It might one day be used as an ingredient in sunscreen, researchers say
THURSDAY, Feb. 26 (HealthDay News) -- Past studies have suggested that caffeine might offer some protection from skin cancer, and new research may explain why.
"We have found what we believe to be the mechanism by which caffeine is associated with decreased skin cancer," said lead researcher Dr. Paul Nghiem, an associate professor of dermatology at the University of Washington in Seattle.
For the study, Nghiem's team looked at caffeine's effect on human skin cells in a laboratory that had been exposed to ultraviolet radiation. They found that in cells damaged by UV rays, caffeine interrupted a protein called ATR-Chk1, causing the damaged cells to self-destruct.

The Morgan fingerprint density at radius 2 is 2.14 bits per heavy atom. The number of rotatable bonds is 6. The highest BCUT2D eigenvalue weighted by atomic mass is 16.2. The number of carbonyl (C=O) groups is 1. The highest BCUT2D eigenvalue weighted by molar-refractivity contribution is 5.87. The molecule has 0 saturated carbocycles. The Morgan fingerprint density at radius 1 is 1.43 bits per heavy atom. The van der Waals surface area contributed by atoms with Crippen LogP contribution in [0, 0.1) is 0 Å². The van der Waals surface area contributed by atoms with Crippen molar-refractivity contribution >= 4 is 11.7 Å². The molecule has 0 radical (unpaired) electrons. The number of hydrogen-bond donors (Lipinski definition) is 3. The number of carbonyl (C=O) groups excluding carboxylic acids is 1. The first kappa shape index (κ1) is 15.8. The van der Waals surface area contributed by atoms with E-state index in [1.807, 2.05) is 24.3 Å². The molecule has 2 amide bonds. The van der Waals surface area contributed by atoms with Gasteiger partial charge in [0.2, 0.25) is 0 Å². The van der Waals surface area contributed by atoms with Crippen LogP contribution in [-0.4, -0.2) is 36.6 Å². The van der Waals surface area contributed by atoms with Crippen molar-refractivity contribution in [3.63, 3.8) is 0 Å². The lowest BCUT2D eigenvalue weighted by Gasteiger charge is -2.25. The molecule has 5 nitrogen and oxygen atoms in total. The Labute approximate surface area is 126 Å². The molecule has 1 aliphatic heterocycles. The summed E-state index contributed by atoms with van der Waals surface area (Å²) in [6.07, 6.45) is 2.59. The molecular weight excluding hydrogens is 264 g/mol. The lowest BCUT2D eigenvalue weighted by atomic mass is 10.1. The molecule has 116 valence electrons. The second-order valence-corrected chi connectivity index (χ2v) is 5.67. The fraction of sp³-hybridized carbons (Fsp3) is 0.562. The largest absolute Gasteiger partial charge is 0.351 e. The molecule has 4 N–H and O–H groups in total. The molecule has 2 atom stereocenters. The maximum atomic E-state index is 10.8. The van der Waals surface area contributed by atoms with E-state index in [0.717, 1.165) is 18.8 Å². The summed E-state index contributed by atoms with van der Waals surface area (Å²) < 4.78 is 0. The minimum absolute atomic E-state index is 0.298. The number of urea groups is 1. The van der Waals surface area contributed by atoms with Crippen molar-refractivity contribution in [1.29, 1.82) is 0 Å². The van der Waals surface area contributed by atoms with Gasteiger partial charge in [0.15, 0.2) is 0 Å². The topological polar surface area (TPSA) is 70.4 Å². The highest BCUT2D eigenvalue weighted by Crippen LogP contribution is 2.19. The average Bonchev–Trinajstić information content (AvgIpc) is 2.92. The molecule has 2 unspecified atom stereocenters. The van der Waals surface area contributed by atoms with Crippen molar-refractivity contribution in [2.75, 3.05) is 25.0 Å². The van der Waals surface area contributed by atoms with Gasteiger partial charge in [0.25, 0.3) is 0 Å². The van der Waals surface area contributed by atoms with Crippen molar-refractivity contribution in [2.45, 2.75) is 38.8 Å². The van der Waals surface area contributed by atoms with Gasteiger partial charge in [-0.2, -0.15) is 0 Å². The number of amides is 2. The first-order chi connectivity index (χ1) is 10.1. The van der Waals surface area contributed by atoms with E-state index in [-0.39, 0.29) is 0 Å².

"Caffeine has no effect on undamaged cells," Nghiem said.
ATR is essential to damaged cells that are growing rapidly, Nghiem said, and caffeine specifically targets damaged cells that can become cancerous. "Caffeine more than doubles the number of damaged cells that will die normally after a given dose of UV," he said.
"This is a biological mechanism that explains what we have been seeing for many years from the oral intake of caffeine," he added.
The findings were published online Feb. 26 in the Journal of Investigative Dermatology.
But, Nghiem added, people shouldn't increase the amount of coffee or tea they drink to prevent skin cancer. "You are talking a lot of cups for a lot of years for a relatively small effect," he said. "But if you like it, it's another reason to drink it."
Nghiem has also been experimenting with applying caffeine directly to the skin. "It suppresses skin cancer development by as much as 72 percent in mice, and human studies are moving ahead slowly," he said.
It's possible that topical caffeine preparations might one day be used to help prevent skin cancer, Nghiem said. "Caffeine is both a suns
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